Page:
display | more...
I have many fond memories of eating take-out Chinese food with friends and family. I prefer the freshness of the dishes I make myself, or have had served to me in favourite restaurants. You know how the cardboard packaging of take-out food adds that certain pulp-and-paper flavour, and the food steams inside the box for half an hour at least before you get it. But that's all part of the fun of a get-together: The careful pondering over a menu, the wait, the arrival of paper bags filled with cardboard cartons; plates, bowls, hashi, bottles of sake, cups whisked from this cupboard and that, and a feast is created. Good flavours, good conversation, good sake, good time.

So when my now ex-in-laws suggested we (my husband, myself, and the two of them) order Chinese food, I thought:

GREAT! We have something in common after all. We're going to do a common thing. Yay! (Or at least: What a relief.)


She ordered Almond Guy Ding and he ordered Spareribs. Not half orders, but full orders. That's lot of ding and spareribs for four people. My husband requested a whole order of chicken balls with sweet pink gack. Ack!

Looking at the menu, I said, "I wouldn't mind some Shanghai dumplings…do you like Shanghai dumpings? Or maybe rice noodle rolls?"

No response, tense air.

So I asked, "Ahhh, what else do you like?"

Becky sniffed and said, "Chop suey."

I balked at the image of overcooked bean sprouts in cardboard, but trying to preserve the spirit of the thing said brightly, "Sure."

The order was called in, four plates and forks laid, Sammy turned on the kitchen TV, and we sat in silence at the table watching golf.

The kitchen was undoubtedly the most sterile room I've ever eaten in. Everything was white: the ceiling and walls were white, the ceramic tiled floor was white, the appliances were white, the counters were white, the cabinets were white, the table and chairs were white, the dishes were white and it was lit with recessed white fluorescent tubing.

When the food arrived, Becky grimly lifted the first carton from the bag by its wire handle, opened the lid, peered in, announced "spareribs", and proceeded to dump the contents of the entire box on Sammy's plate.

I was amazed as one-by-one she filled our plates with only those items we had ordered.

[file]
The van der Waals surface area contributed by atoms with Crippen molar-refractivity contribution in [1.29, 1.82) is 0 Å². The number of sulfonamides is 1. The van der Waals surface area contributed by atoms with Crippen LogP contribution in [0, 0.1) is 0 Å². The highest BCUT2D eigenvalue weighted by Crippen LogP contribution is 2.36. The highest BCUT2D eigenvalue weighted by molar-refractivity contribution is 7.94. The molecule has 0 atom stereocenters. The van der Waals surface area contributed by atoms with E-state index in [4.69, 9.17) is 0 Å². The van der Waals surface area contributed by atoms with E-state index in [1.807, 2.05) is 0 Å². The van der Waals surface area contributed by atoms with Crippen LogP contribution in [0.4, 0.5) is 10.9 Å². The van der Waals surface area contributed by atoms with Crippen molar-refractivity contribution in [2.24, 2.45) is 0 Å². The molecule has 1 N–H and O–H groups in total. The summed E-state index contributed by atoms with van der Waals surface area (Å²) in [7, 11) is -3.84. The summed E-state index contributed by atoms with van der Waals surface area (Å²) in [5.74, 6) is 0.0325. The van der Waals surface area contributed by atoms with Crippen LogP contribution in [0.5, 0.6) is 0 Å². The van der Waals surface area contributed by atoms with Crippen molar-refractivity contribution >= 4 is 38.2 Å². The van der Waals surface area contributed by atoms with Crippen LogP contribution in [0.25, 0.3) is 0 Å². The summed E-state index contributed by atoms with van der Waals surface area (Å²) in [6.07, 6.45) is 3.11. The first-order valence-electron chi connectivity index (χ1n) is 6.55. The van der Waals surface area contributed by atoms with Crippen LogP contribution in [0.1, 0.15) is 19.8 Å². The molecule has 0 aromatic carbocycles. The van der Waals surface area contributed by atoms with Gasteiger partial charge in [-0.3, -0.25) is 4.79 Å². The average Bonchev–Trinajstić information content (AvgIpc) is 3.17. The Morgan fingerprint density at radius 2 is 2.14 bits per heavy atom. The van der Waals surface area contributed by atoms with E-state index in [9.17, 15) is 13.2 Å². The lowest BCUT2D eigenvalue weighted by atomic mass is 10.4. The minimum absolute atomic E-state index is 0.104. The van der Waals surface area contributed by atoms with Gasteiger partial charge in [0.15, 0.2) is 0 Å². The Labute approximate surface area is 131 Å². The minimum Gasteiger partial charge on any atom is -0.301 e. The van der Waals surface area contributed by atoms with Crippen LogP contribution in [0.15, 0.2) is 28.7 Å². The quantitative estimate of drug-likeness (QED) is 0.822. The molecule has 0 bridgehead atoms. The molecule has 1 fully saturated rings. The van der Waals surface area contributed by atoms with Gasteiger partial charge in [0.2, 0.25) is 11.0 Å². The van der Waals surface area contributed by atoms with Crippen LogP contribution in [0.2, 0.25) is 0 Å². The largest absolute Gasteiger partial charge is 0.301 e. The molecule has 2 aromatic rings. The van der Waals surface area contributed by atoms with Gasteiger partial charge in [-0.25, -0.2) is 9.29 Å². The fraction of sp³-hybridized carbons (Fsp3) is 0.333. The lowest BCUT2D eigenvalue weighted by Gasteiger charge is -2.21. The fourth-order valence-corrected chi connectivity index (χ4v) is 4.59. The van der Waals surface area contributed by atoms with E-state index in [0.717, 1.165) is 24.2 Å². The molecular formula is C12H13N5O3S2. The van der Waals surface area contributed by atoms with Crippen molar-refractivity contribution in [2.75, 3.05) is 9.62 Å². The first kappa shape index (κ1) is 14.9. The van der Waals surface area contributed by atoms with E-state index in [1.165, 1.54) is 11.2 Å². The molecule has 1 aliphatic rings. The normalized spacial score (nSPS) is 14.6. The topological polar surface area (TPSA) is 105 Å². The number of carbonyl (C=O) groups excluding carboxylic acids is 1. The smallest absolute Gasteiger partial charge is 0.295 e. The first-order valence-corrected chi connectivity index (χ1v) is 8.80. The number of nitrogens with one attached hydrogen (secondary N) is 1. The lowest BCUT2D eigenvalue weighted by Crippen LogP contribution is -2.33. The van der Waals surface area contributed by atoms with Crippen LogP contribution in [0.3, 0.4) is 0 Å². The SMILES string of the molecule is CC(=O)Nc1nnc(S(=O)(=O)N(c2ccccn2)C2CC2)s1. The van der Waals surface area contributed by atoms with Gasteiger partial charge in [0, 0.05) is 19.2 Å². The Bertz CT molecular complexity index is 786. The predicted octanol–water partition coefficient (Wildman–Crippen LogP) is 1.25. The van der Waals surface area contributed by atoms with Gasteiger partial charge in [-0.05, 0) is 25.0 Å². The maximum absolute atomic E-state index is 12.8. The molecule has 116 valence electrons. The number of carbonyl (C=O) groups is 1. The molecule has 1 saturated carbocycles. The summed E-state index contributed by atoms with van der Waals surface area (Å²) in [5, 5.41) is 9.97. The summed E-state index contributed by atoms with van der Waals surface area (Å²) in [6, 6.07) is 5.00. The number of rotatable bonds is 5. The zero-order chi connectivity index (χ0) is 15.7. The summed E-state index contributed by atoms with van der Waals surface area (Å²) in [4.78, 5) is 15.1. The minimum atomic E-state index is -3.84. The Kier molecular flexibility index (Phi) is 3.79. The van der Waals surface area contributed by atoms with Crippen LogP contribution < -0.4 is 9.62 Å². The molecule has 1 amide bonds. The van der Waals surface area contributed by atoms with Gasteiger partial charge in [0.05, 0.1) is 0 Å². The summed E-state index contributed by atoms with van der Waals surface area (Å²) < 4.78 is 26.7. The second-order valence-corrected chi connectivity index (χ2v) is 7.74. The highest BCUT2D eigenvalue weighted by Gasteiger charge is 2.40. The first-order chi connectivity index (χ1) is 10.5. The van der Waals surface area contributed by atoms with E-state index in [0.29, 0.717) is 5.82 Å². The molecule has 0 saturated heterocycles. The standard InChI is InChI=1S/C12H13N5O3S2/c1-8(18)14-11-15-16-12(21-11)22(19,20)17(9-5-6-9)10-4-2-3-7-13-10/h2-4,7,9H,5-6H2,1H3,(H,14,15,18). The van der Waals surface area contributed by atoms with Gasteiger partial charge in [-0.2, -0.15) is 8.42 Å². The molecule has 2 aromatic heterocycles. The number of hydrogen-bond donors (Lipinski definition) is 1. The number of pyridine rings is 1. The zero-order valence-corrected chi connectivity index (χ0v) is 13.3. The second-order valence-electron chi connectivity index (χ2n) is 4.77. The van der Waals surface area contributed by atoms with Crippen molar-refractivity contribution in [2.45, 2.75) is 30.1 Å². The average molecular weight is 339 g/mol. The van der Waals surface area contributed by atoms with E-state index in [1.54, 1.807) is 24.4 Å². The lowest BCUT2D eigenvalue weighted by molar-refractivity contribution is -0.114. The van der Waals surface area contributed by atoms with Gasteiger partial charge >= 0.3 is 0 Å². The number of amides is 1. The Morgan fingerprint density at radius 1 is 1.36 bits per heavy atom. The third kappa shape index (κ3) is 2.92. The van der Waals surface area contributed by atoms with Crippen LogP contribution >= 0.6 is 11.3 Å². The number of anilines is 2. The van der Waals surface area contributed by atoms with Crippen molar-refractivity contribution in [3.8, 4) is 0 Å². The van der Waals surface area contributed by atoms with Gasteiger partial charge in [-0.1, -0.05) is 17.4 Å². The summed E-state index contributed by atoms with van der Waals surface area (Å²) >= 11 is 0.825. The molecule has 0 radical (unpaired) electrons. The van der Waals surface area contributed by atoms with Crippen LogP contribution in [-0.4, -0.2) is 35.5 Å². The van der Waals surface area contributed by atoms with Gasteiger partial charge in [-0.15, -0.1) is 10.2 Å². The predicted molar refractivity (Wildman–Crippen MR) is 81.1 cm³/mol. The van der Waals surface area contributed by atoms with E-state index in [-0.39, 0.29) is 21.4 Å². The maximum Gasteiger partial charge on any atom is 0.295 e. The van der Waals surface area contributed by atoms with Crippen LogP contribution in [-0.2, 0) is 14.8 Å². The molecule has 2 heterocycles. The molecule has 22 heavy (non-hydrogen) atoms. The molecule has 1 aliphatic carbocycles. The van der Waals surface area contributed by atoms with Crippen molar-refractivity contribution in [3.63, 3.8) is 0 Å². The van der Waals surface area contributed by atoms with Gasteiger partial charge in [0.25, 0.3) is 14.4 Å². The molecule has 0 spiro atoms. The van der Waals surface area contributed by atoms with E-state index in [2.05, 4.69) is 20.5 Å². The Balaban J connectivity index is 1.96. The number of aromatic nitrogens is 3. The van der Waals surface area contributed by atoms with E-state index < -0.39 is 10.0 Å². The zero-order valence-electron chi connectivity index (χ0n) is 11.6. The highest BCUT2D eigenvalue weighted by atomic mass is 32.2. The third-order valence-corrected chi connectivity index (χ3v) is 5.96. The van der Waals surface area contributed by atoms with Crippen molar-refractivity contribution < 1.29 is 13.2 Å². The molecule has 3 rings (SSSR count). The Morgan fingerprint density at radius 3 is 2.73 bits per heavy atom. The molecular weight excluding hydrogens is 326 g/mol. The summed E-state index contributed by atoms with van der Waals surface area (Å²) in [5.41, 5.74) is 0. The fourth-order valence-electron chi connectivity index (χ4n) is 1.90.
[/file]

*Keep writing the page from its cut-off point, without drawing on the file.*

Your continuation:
Instead of the communal “Try some of this” or “I’ll have some of that” which I expected, the rule here was different. You get what you order. And only what you order.

I sat looking at the mound of watery chop suey on my plate in dismay and said, "Would anyone like to try my chop suey?"

"No," said Becky.

The offended tone with which she said this made rule number 2 clear: Eating something that came from someone elses’s cardboard container was somehow disgusting.

To show there was no hard feelings Becky asked, "Something to drink?"

I said, "Yes please."

She stood up, fetched four tall glasses and four cans of Coke from the refrigerator. What, no sake? No beer? I know a lot of people like to drink Coke with Chinese food. Including Chinese people. But you have to actually like coke for that to work. I don't.

Apparently, neither did Sammy. He said, "I wanna ginger ale".

She hissed," Always you want something different."

I thought about asking for water, decided against it, and began to eat my chop suey and sip Coke.

Sammy, sitting opposite me, picked up one of his spareribs and gnawed on it and when he'd stripped it to the bone, tossed it on his wife's plate. She glanced at him malevolently and then pushed it to one side. She didn't say a word.

I looked at my husband, but he had retreated into his sweet and sour chicken balls.

I said, "Um, so do you play much golf?"

Wrong question. That evoked 5 minutes of tit-for-tat between Sammy and Becky over whose fault it was that they didn't play golf anymore.

After that there was silence, except for the drone of TV golf.

My husband finally pushed back his chair and announced that he was going into the other room to watch TV, and my father in-law followed suit, leaving Becky and I to clean up the relentlessly white kitchen.

Log in or register to write something here or to contact authors.